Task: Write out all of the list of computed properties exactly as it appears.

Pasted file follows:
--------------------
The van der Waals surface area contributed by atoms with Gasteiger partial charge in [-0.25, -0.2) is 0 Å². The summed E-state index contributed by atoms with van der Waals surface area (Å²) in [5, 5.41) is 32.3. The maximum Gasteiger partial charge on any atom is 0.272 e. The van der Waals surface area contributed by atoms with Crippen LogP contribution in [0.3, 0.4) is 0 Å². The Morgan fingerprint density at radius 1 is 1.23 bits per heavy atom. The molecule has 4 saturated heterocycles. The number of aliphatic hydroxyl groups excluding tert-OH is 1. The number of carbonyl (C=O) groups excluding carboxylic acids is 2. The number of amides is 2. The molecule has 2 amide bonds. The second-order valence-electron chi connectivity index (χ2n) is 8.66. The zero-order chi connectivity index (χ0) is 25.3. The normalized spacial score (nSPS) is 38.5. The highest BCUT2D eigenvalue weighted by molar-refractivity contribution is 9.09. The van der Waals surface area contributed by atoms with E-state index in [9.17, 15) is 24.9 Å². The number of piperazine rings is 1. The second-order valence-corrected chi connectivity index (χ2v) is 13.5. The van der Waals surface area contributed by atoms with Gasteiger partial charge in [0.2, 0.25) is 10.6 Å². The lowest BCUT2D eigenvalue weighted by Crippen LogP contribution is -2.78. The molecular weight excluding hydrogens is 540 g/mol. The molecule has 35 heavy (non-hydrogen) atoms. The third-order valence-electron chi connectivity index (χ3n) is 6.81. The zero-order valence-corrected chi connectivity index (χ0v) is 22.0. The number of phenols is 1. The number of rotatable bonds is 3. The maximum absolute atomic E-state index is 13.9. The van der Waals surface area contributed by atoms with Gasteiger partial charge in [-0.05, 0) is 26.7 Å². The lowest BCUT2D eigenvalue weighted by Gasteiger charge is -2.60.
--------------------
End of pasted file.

The van der Waals surface area contributed by atoms with Gasteiger partial charge in [-0.25, -0.2) is 0 Å². The summed E-state index contributed by atoms with van der Waals surface area (Å²) in [5, 5.41) is 32.3. The maximum Gasteiger partial charge on any atom is 0.272 e. The van der Waals surface area contributed by atoms with Crippen LogP contribution in [0.3, 0.4) is 0 Å². The Morgan fingerprint density at radius 1 is 1.23 bits per heavy atom. The molecule has 4 saturated heterocycles. The number of aliphatic hydroxyl groups excluding tert-OH is 1. The number of carbonyl (C=O) groups excluding carboxylic acids is 2. The number of amides is 2. The molecule has 2 amide bonds. The second-order valence-electron chi connectivity index (χ2n) is 8.66. The zero-order chi connectivity index (χ0) is 25.3. The normalized spacial score (nSPS) is 38.5. The highest BCUT2D eigenvalue weighted by molar-refractivity contribution is 9.09. The van der Waals surface area contributed by atoms with E-state index in [9.17, 15) is 24.9 Å². The number of piperazine rings is 1. The second-order valence-corrected chi connectivity index (χ2v) is 13.5. The van der Waals surface area contributed by atoms with Gasteiger partial charge in [0.2, 0.25) is 10.6 Å². The lowest BCUT2D eigenvalue weighted by Crippen LogP contribution is -2.78. The molecular weight excluding hydrogens is 540 g/mol. The molecule has 35 heavy (non-hydrogen) atoms. The third-order valence-electron chi connectivity index (χ3n) is 6.81. The zero-order valence-corrected chi connectivity index (χ0v) is 22.0. The number of phenols is 1. The number of rotatable bonds is 3. The maximum absolute atomic E-state index is 13.9. The van der Waals surface area contributed by atoms with Gasteiger partial charge in [-0.05, 0) is 26.7 Å². The lowest BCUT2D eigenvalue weighted by Gasteiger charge is -2.60.